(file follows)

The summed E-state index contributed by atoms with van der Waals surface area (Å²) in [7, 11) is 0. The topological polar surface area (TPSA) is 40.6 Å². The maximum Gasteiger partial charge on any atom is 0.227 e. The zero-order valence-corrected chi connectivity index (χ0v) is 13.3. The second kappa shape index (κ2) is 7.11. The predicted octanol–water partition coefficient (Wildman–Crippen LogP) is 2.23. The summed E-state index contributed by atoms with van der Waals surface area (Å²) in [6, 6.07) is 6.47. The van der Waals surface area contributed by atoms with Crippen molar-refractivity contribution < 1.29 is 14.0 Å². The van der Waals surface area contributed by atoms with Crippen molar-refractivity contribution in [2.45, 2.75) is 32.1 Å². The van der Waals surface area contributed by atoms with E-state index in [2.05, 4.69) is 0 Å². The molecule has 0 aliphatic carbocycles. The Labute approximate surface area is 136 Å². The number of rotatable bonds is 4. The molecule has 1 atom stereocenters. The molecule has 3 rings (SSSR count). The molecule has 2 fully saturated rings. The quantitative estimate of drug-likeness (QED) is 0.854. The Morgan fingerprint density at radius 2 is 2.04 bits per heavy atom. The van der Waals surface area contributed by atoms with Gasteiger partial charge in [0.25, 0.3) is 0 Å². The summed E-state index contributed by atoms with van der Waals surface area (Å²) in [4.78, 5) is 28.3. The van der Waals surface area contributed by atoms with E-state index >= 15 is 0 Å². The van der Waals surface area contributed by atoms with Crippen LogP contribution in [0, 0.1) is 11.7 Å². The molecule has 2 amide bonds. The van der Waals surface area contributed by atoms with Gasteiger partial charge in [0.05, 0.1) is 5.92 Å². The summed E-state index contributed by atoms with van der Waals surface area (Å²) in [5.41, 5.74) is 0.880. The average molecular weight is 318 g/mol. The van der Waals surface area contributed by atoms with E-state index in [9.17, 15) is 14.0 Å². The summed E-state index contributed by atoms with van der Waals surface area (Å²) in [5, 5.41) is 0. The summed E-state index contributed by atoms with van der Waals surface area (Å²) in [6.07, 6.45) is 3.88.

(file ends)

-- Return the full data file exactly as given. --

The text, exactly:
The summed E-state index contributed by atoms with van der Waals surface area (Å²) in [7, 11) is 0. The topological polar surface area (TPSA) is 40.6 Å². The maximum Gasteiger partial charge on any atom is 0.227 e. The zero-order valence-corrected chi connectivity index (χ0v) is 13.3. The second kappa shape index (κ2) is 7.11. The predicted octanol–water partition coefficient (Wildman–Crippen LogP) is 2.23. The summed E-state index contributed by atoms with van der Waals surface area (Å²) in [6, 6.07) is 6.47. The van der Waals surface area contributed by atoms with Crippen molar-refractivity contribution < 1.29 is 14.0 Å². The van der Waals surface area contributed by atoms with Crippen molar-refractivity contribution in [2.45, 2.75) is 32.1 Å². The van der Waals surface area contributed by atoms with E-state index in [2.05, 4.69) is 0 Å². The molecule has 0 aliphatic carbocycles. The Labute approximate surface area is 136 Å². The number of rotatable bonds is 4. The molecule has 1 atom stereocenters. The molecule has 3 rings (SSSR count). The molecule has 2 fully saturated rings. The quantitative estimate of drug-likeness (QED) is 0.854. The Morgan fingerprint density at radius 2 is 2.04 bits per heavy atom. The van der Waals surface area contributed by atoms with Gasteiger partial charge in [0.25, 0.3) is 0 Å². The summed E-state index contributed by atoms with van der Waals surface area (Å²) in [4.78, 5) is 28.3. The van der Waals surface area contributed by atoms with E-state index >= 15 is 0 Å². The van der Waals surface area contributed by atoms with Crippen LogP contribution in [0, 0.1) is 11.7 Å². The molecule has 2 amide bonds. The van der Waals surface area contributed by atoms with Gasteiger partial charge in [0.05, 0.1) is 5.92 Å². The summed E-state index contributed by atoms with van der Waals surface area (Å²) in [5.41, 5.74) is 0.880. The average molecular weight is 318 g/mol. The van der Waals surface area contributed by atoms with E-state index in [9.17, 15) is 14.0 Å². The summed E-state index contributed by atoms with van der Waals surface area (Å²) in [5, 5.41) is 0. The summed E-state index contributed by atoms with van der Waals surface area (Å²) in [6.07, 6.45) is 3.88.